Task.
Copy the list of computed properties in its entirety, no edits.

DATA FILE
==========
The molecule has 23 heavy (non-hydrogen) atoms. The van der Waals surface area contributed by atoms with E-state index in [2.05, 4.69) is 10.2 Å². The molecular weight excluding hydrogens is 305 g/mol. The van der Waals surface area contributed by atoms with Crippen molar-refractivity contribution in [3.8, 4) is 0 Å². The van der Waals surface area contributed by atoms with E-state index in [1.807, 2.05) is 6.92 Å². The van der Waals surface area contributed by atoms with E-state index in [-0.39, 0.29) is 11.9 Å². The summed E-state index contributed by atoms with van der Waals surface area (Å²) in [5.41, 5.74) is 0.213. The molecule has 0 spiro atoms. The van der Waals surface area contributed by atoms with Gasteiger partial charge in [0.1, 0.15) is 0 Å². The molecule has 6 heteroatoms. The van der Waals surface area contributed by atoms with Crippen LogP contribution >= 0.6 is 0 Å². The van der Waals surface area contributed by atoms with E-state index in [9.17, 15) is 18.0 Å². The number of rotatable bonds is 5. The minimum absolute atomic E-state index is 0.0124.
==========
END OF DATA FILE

The molecule has 23 heavy (non-hydrogen) atoms. The van der Waals surface area contributed by atoms with E-state index in [2.05, 4.69) is 10.2 Å². The molecular weight excluding hydrogens is 305 g/mol. The van der Waals surface area contributed by atoms with Crippen molar-refractivity contribution in [3.8, 4) is 0 Å². The van der Waals surface area contributed by atoms with E-state index in [1.807, 2.05) is 6.92 Å². The van der Waals surface area contributed by atoms with E-state index in [-0.39, 0.29) is 11.9 Å². The summed E-state index contributed by atoms with van der Waals surface area (Å²) in [5.41, 5.74) is 0.213. The molecule has 0 spiro atoms. The van der Waals surface area contributed by atoms with Gasteiger partial charge in [0.1, 0.15) is 0 Å². The molecule has 6 heteroatoms. The van der Waals surface area contributed by atoms with Crippen LogP contribution >= 0.6 is 0 Å². The van der Waals surface area contributed by atoms with E-state index in [9.17, 15) is 18.0 Å². The number of rotatable bonds is 5. The minimum absolute atomic E-state index is 0.0124.